“The shortage of mental health professionals is particularly prominent in rural areas and economically stressed cities,” the report states. “Counties outside of metropolitan areas have one-third the supply of psychiatrists and half the supply of psychologists in urban areas.”

Additionally, many of those citizens have no access to care due to the structure of the healthcare industry and the hesitancy of insurance providers in that sector. The problem has only been exacerbated by COVID, increasing anxiety and substance abuse in the overall population, straining an already stressed healthcare delivery system.

The Department of Labor estimates annual projected growth of the sector in the state of Arizona through 2030 will be 44% for mental health and substance abuse social workers—510 projected job openings annually; 54% for substance abuse and behavioral disorder counselors—1,170 projected; 48% for psychiatric/behavioral health technicians—540 projected, and 25% in the child, family, and school social workers field with 800 projected job openings annually throughout the state.

“The bottom line is this is a huge field with lots of career prospects locally,” DeZeeuw says. “This program is listed on the ‘in-demand’ Gila County CTE list, meaning that it is a program we can offer at least the first year of to students in their 13th year—meaning recent graduates. If any students graduating this year are interested, they can apply and if they’re approved, we can support them in the first year of the program with CVIT funding.”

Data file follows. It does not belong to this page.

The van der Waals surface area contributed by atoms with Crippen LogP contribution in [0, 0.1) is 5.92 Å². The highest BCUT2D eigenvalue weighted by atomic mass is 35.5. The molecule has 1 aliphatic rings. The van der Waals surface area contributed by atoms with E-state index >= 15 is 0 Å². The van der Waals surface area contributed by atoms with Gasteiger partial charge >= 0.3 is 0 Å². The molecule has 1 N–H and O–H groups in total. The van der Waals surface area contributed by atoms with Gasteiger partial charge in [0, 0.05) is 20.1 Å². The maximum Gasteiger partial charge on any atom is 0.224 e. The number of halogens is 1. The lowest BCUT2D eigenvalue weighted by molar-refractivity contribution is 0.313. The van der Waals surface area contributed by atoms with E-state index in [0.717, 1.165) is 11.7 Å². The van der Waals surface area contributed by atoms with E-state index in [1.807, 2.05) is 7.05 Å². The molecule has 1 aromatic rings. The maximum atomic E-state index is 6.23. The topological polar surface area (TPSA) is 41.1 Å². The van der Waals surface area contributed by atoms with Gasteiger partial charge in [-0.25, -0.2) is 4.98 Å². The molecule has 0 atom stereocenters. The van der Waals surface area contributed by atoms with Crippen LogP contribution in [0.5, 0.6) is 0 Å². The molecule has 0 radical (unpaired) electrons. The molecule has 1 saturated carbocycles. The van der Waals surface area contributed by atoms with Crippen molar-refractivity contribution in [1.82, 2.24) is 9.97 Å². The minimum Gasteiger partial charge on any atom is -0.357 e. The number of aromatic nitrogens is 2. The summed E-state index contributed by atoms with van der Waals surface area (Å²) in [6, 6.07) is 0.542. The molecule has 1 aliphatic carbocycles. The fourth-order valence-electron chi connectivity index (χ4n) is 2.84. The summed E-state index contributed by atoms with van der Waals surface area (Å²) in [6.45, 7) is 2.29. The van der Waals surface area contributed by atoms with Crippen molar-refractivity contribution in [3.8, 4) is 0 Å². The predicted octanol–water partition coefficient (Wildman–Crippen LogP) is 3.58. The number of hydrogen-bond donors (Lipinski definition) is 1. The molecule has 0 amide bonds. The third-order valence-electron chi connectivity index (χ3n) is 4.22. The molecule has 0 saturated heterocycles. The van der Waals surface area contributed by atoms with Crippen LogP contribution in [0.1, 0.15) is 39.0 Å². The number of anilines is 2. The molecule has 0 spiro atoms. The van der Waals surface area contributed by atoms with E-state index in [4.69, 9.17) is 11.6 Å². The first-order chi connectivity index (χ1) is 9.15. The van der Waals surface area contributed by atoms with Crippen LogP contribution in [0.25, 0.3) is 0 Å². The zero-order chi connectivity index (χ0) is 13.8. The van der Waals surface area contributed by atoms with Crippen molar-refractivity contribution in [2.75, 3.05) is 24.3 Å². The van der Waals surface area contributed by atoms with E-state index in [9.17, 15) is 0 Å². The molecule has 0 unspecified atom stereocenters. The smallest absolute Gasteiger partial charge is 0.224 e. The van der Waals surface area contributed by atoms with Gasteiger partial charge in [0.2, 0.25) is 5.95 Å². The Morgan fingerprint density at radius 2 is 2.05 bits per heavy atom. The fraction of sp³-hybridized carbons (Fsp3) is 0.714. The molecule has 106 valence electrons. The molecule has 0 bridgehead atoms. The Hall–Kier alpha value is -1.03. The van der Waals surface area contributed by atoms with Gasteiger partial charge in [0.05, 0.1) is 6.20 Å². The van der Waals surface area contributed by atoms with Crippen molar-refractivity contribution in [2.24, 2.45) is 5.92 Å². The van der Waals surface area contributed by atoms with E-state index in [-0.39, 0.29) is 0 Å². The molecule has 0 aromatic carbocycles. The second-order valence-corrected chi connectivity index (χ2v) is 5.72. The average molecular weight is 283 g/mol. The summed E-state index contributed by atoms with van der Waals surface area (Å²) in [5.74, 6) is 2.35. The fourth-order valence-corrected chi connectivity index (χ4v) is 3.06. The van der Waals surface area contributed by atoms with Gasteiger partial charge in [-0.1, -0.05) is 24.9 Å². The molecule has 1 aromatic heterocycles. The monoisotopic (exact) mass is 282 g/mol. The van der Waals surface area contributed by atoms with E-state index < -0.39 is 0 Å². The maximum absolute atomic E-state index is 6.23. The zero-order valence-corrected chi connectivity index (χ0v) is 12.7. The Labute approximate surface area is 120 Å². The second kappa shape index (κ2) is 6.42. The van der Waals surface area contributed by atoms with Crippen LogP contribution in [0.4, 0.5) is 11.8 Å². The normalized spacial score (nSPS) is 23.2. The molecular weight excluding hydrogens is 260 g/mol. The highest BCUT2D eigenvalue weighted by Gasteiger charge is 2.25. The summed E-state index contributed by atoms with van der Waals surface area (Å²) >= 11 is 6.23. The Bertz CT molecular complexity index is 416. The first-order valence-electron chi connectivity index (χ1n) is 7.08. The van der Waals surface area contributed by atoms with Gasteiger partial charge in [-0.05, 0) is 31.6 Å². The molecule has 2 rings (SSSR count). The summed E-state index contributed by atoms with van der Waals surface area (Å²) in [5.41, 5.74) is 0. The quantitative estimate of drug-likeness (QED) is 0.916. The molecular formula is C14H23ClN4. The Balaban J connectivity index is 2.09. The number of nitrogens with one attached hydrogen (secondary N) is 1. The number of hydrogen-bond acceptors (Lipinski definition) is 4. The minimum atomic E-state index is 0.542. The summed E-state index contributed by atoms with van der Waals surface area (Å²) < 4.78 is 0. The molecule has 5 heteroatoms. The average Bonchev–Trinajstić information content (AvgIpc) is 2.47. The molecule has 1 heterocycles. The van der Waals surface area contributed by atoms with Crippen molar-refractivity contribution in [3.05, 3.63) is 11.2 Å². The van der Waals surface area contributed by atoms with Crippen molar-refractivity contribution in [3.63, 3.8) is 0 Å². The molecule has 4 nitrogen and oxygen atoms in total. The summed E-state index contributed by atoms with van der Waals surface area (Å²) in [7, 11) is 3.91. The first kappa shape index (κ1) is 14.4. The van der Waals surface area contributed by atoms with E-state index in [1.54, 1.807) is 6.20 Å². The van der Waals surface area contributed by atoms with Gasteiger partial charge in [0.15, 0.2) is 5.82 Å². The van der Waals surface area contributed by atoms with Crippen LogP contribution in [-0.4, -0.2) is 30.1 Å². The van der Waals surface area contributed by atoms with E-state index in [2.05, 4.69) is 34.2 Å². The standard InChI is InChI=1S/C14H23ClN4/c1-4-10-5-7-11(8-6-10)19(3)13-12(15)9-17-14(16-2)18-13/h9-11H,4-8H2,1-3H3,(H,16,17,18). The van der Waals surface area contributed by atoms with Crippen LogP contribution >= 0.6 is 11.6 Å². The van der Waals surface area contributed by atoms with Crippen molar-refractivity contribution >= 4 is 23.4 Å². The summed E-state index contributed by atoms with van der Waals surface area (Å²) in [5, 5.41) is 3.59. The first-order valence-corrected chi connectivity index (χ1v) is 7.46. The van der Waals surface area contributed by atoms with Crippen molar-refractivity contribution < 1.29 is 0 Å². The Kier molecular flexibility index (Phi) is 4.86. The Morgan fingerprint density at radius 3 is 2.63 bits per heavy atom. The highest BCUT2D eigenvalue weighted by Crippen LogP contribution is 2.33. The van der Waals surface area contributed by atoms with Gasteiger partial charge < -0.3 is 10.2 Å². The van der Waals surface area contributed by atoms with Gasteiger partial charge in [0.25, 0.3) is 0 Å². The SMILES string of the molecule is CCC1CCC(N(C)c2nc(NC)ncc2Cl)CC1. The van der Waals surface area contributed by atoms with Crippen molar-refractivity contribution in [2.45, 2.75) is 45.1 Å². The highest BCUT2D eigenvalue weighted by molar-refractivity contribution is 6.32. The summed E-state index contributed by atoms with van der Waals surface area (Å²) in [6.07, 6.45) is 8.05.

The course includes a combination of introductory classes taught by DeZeeuw and classes that already exist in the other health fields.

Students will learn basics of the physiology of the brain, cognitive development, mental and social health illnesses, disorders and conditions, as well as communication skills and problem solving.

The accrediting body is the Arizona Department of Education and the curriculum is approved by the Substance Abuse and Mental Health Services Administration (SAMHSA) as being a research based, evidence based program.

Students who complete the program will also receive a Psychological First Aid certification through the National Child Traumatic Stress Network.

“Our students will end up with psychological first aid, and they’ll take CPR and First Aid along with the nursing assistant and medical assistant students,” DeZeeuw says. “If they get into this, and they decide two-thirds of the way through that it’s not for them, they’ll actually have the medical certificate background so they could pivot into one of the medical fields.”

The Mental and Social Health Technician program will begin as a three-semester program, but has the potential to expand should it be a successful as DeZeeuw thinks it will be.

“Even if somebody isn’t necessarily interested in pursuing this as a career, there’s a lot of great information that can help a student either themselves or with somebody they love,” she says. “We’re going to talk about substance abuse, maladaptive coping skills, those types of things that really can benefit anybody in life. It’s a great start, if somebody’s interested in pursuing this as a major, but it’s also just going to be good information.”

Applications for all CVIT programs for the 2024-25 school year, including this one, are now open. Interested students can contact DeZeeuw at AdeZeeuw@cvit81.org, or by phone at 480-204-0325 for more information.

About David Abbott

Journalist, writer and editor who has worked for community newspapers for more than 15 years. After four years at Davis-Monthan AFB and a few years living in Tucson, moved to California to find his fortune. He is happy to be back in Arizona, in the mountains he loves.